A defendant who acknowledged he was not allowed on the property at a housing complex, and who was detained while police checked for outstanding warrants, was not illegally detained and the court did not err in declining to suppress cocaine found in defendant’s pocket after handcuffing him when they feared he would flee; the Court of Appeals upholds denial of defendant’s motion to suppress.
During the consensual encounter, defendant acknowledged he did not live at the residence and that he was not authorized to be on the complex property. Based on those facts, the officer possessed reasonable articulable suspicion defendant was trespassing and was entitled to detain defendant to confirm or dispel his suspicion. Such an investigation would necessarily include the verification of defendant’s identity and a determination of whether he was barred from the premises.
We disagree with defendant’s contention that the subsequent use of handcuffs transformed the detention into an illegal arrest. Defendant exhibited nervous behavior and took steps away from the officer in a manner suggesting an intention to flee.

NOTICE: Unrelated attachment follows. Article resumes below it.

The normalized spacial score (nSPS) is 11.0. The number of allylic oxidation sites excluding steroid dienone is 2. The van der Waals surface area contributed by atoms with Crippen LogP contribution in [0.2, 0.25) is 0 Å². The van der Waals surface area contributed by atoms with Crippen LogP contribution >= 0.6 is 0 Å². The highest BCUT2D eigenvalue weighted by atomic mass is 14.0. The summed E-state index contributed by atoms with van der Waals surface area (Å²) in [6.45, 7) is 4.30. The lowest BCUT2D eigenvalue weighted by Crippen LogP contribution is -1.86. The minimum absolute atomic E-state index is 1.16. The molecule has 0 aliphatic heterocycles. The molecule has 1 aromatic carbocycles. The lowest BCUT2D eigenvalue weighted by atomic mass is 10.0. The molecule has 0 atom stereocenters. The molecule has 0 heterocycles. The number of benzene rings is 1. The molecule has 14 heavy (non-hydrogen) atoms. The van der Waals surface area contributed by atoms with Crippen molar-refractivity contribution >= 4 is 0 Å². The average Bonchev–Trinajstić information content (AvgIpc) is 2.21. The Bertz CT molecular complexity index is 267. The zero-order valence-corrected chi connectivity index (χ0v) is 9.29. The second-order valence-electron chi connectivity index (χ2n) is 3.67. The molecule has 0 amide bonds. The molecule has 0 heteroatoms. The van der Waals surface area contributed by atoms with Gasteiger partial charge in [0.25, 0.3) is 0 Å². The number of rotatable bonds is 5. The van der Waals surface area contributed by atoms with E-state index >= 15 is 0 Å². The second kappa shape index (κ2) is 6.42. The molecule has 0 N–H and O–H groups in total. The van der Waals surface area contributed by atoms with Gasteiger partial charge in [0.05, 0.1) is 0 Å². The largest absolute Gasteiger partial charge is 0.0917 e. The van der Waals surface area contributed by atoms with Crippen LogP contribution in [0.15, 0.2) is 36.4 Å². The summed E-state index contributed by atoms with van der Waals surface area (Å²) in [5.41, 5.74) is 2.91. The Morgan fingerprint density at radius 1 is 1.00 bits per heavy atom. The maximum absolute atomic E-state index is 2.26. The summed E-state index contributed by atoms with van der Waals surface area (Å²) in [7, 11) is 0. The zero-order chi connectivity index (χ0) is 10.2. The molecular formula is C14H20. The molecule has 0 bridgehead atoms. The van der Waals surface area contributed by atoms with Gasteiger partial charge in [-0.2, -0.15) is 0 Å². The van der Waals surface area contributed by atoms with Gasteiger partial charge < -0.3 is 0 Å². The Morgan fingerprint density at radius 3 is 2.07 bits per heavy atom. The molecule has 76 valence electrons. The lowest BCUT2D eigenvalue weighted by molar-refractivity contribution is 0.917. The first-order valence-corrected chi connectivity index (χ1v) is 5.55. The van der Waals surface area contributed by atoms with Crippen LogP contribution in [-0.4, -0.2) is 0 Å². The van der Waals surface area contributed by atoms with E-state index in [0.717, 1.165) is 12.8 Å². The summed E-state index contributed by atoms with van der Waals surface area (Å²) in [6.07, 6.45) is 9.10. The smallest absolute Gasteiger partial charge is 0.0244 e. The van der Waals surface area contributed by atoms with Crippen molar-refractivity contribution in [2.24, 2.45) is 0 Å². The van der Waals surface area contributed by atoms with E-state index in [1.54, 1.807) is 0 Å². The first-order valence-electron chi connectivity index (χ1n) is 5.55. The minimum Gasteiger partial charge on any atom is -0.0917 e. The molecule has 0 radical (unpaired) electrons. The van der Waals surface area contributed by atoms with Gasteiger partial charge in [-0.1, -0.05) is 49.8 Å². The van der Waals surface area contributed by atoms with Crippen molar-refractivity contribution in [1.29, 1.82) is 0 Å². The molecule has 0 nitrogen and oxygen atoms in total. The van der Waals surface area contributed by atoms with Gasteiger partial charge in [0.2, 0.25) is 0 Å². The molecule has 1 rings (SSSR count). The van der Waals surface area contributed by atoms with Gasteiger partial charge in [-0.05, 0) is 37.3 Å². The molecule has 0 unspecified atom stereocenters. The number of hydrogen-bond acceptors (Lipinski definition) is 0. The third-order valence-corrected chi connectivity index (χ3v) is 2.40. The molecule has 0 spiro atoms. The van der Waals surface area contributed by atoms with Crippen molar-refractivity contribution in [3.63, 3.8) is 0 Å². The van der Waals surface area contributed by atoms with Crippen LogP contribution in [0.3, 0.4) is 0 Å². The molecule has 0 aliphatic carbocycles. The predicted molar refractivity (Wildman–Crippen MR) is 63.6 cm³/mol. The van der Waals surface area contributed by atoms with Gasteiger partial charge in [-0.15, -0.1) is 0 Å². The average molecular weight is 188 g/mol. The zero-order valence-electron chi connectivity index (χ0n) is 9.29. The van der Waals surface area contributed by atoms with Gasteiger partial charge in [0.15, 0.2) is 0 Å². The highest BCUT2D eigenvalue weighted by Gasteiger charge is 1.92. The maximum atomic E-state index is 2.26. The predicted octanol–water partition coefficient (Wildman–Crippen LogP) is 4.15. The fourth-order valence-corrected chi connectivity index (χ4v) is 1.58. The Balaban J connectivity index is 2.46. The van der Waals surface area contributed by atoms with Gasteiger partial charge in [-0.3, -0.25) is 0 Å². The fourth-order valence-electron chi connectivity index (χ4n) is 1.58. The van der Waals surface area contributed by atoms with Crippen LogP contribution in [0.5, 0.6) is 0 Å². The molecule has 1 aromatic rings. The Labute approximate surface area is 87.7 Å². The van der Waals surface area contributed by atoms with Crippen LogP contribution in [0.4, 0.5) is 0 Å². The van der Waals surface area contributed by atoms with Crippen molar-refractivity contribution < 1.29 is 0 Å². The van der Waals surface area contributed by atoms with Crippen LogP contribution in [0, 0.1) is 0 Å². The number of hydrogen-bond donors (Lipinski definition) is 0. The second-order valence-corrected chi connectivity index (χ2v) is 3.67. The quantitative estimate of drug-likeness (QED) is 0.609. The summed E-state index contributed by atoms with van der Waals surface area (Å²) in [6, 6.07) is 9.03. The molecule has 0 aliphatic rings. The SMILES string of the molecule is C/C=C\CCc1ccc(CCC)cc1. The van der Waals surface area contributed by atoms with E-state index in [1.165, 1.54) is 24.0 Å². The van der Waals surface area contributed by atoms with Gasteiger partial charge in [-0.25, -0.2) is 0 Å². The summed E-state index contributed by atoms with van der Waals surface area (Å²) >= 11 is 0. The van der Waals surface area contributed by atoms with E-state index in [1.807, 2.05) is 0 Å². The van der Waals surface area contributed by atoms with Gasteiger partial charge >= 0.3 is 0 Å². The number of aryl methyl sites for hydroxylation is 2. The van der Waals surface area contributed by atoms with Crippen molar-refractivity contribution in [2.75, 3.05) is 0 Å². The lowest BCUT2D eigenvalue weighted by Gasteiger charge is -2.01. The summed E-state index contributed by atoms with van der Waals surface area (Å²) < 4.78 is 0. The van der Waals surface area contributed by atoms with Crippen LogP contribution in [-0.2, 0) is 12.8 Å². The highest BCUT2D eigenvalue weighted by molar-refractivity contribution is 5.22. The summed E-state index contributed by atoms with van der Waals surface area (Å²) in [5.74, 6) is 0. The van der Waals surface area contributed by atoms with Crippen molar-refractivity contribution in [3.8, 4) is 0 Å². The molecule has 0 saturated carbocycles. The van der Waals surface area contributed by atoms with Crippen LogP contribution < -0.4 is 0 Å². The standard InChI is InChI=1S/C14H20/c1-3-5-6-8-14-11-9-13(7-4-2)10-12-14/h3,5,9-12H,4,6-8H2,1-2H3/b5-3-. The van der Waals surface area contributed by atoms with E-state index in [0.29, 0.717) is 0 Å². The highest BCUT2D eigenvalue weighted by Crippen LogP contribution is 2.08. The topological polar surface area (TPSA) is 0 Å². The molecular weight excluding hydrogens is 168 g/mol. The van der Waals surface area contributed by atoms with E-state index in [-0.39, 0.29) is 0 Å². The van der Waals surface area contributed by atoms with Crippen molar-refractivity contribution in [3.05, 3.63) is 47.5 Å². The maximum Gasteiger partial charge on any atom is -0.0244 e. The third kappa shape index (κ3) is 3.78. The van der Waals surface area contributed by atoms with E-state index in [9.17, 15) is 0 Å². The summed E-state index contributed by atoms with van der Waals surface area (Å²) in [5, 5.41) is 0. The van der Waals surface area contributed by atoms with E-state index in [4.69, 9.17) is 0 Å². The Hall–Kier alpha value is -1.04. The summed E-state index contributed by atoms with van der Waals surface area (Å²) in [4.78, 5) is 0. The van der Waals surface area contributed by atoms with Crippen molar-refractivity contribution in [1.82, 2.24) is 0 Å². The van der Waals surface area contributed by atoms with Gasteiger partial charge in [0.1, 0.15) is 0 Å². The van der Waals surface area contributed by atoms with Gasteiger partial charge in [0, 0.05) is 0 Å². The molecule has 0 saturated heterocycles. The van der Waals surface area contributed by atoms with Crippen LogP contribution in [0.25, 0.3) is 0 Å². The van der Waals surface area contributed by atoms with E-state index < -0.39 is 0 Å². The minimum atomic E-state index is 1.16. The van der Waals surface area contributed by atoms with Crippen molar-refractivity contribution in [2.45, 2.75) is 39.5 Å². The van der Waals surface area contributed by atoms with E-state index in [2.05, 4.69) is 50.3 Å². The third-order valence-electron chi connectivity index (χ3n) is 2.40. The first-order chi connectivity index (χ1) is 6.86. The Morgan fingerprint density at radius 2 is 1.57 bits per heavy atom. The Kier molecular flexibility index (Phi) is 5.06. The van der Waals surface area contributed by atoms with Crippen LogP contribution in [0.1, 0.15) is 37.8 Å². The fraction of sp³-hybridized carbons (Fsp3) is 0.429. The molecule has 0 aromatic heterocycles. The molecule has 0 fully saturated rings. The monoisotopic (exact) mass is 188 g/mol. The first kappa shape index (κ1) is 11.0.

Defendant again stepped back when the officer asked him about the contents of the one pocket defendant had tried to avoid emptying. The area was known for a high incidence of violence, crime and drug activity. Considering defendant’s admission that he was not authorized to be on the property, police had probable cause to arrest defendant for trespassing. Under these circumstances it was reasonable for the officer to place defendant in handcuffs while the officers determined his arrest warrant and barment status. We find nothing improper about the seizure in this case. Nor do we conclude the ensuing search of defendant’s pocket was unlawful.
Bass v. Commonwealth (Annunziata, J.) No. 0304-08-2, Jan. 20, 2009; Richmond Cir.Ct. (Cavedo) Karen L. Stallard, AD, for appellant; Joanne V. Frye, AAG, for appellee. VLW 009-7-018(UP), 7pp.